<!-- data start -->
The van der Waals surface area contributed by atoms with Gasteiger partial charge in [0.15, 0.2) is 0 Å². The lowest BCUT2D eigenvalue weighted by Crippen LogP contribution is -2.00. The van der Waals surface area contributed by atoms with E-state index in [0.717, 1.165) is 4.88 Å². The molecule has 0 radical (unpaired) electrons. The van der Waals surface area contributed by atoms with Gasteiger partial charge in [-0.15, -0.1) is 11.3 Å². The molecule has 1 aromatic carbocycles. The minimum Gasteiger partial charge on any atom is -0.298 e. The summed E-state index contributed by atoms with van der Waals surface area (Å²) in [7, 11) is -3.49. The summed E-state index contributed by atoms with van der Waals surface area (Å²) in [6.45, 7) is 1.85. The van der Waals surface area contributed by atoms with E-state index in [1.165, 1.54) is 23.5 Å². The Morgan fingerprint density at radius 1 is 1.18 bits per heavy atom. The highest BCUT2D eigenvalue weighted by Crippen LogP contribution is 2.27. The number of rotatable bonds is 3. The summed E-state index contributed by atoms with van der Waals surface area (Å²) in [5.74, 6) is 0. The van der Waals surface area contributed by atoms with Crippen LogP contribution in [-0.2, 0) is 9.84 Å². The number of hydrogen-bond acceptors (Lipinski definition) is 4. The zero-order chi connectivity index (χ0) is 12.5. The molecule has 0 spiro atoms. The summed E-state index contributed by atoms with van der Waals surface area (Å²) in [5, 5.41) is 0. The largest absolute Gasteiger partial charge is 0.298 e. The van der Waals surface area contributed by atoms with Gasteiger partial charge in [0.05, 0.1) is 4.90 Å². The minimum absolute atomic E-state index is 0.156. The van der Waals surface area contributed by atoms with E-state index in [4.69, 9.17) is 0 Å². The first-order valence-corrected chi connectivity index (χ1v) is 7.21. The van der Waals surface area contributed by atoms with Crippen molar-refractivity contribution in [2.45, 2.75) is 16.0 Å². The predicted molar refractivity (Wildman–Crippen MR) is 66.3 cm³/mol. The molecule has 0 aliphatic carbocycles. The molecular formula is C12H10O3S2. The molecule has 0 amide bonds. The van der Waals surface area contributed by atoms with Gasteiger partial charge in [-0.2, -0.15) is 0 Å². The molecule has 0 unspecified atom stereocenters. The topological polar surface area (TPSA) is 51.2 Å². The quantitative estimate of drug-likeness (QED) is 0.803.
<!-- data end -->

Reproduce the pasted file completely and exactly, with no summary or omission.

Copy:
The van der Waals surface area contributed by atoms with Gasteiger partial charge in [0.15, 0.2) is 0 Å². The lowest BCUT2D eigenvalue weighted by Crippen LogP contribution is -2.00. The van der Waals surface area contributed by atoms with E-state index in [0.717, 1.165) is 4.88 Å². The molecule has 0 radical (unpaired) electrons. The van der Waals surface area contributed by atoms with Gasteiger partial charge in [-0.15, -0.1) is 11.3 Å². The molecule has 1 aromatic carbocycles. The minimum Gasteiger partial charge on any atom is -0.298 e. The summed E-state index contributed by atoms with van der Waals surface area (Å²) in [7, 11) is -3.49. The summed E-state index contributed by atoms with van der Waals surface area (Å²) in [6.45, 7) is 1.85. The van der Waals surface area contributed by atoms with E-state index in [1.165, 1.54) is 23.5 Å². The Morgan fingerprint density at radius 1 is 1.18 bits per heavy atom. The highest BCUT2D eigenvalue weighted by Crippen LogP contribution is 2.27. The number of rotatable bonds is 3. The summed E-state index contributed by atoms with van der Waals surface area (Å²) in [5.74, 6) is 0. The van der Waals surface area contributed by atoms with Crippen LogP contribution in [-0.2, 0) is 9.84 Å². The number of hydrogen-bond acceptors (Lipinski definition) is 4. The zero-order chi connectivity index (χ0) is 12.5. The molecule has 0 spiro atoms. The summed E-state index contributed by atoms with van der Waals surface area (Å²) in [5, 5.41) is 0. The largest absolute Gasteiger partial charge is 0.298 e. The van der Waals surface area contributed by atoms with Gasteiger partial charge in [0.05, 0.1) is 4.90 Å². The minimum absolute atomic E-state index is 0.156. The van der Waals surface area contributed by atoms with E-state index in [4.69, 9.17) is 0 Å². The first-order valence-corrected chi connectivity index (χ1v) is 7.21. The van der Waals surface area contributed by atoms with Crippen molar-refractivity contribution in [2.45, 2.75) is 16.0 Å². The predicted molar refractivity (Wildman–Crippen MR) is 66.3 cm³/mol. The molecule has 0 aliphatic carbocycles. The molecular formula is C12H10O3S2. The molecule has 0 amide bonds. The van der Waals surface area contributed by atoms with Gasteiger partial charge in [-0.2, -0.15) is 0 Å². The molecule has 0 unspecified atom stereocenters. The topological polar surface area (TPSA) is 51.2 Å². The quantitative estimate of drug-likeness (QED) is 0.803.